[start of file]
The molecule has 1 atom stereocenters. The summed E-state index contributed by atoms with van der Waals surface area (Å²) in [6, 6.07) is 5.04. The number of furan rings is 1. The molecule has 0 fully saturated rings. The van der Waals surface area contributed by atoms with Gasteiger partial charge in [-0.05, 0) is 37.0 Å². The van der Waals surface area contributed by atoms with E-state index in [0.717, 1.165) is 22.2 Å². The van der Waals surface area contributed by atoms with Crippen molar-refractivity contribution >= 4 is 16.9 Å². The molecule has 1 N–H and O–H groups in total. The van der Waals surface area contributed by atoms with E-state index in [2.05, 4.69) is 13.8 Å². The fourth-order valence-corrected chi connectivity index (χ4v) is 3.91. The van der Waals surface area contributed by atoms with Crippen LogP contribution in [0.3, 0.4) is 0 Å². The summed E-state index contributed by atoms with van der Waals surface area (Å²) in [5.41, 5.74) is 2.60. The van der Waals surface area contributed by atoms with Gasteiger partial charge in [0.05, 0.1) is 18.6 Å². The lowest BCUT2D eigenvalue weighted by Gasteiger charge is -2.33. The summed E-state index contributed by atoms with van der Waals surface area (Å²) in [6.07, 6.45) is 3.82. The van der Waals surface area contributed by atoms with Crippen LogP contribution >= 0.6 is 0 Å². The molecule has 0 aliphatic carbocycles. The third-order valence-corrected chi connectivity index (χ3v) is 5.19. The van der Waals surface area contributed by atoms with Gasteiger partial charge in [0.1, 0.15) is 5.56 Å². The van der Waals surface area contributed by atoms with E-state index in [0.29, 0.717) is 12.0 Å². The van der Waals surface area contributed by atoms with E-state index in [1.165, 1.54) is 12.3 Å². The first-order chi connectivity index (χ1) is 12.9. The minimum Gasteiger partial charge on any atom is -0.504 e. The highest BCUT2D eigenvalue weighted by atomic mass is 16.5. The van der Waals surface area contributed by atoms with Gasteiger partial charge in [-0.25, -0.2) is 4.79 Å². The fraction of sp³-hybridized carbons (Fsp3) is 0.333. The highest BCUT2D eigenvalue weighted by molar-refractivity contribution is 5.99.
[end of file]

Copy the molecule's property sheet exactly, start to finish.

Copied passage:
The molecule has 1 atom stereocenters. The summed E-state index contributed by atoms with van der Waals surface area (Å²) in [6, 6.07) is 5.04. The number of furan rings is 1. The molecule has 0 fully saturated rings. The van der Waals surface area contributed by atoms with Gasteiger partial charge in [-0.05, 0) is 37.0 Å². The van der Waals surface area contributed by atoms with E-state index in [0.717, 1.165) is 22.2 Å². The van der Waals surface area contributed by atoms with Crippen molar-refractivity contribution >= 4 is 16.9 Å². The molecule has 1 N–H and O–H groups in total. The van der Waals surface area contributed by atoms with E-state index in [2.05, 4.69) is 13.8 Å². The fourth-order valence-corrected chi connectivity index (χ4v) is 3.91. The van der Waals surface area contributed by atoms with Crippen LogP contribution in [0.3, 0.4) is 0 Å². The summed E-state index contributed by atoms with van der Waals surface area (Å²) in [5.41, 5.74) is 2.60. The van der Waals surface area contributed by atoms with Gasteiger partial charge in [0.05, 0.1) is 18.6 Å². The lowest BCUT2D eigenvalue weighted by Gasteiger charge is -2.33. The summed E-state index contributed by atoms with van der Waals surface area (Å²) in [6.07, 6.45) is 3.82. The van der Waals surface area contributed by atoms with Crippen LogP contribution >= 0.6 is 0 Å². The molecule has 0 aliphatic carbocycles. The third-order valence-corrected chi connectivity index (χ3v) is 5.19. The van der Waals surface area contributed by atoms with Gasteiger partial charge in [0.1, 0.15) is 5.56 Å². The van der Waals surface area contributed by atoms with E-state index in [0.29, 0.717) is 12.0 Å². The van der Waals surface area contributed by atoms with E-state index in [1.165, 1.54) is 12.3 Å². The first-order chi connectivity index (χ1) is 12.9. The minimum Gasteiger partial charge on any atom is -0.504 e. The highest BCUT2D eigenvalue weighted by atomic mass is 16.5. The van der Waals surface area contributed by atoms with Gasteiger partial charge in [-0.25, -0.2) is 4.79 Å². The fraction of sp³-hybridized carbons (Fsp3) is 0.333. The highest BCUT2D eigenvalue weighted by molar-refractivity contribution is 5.99.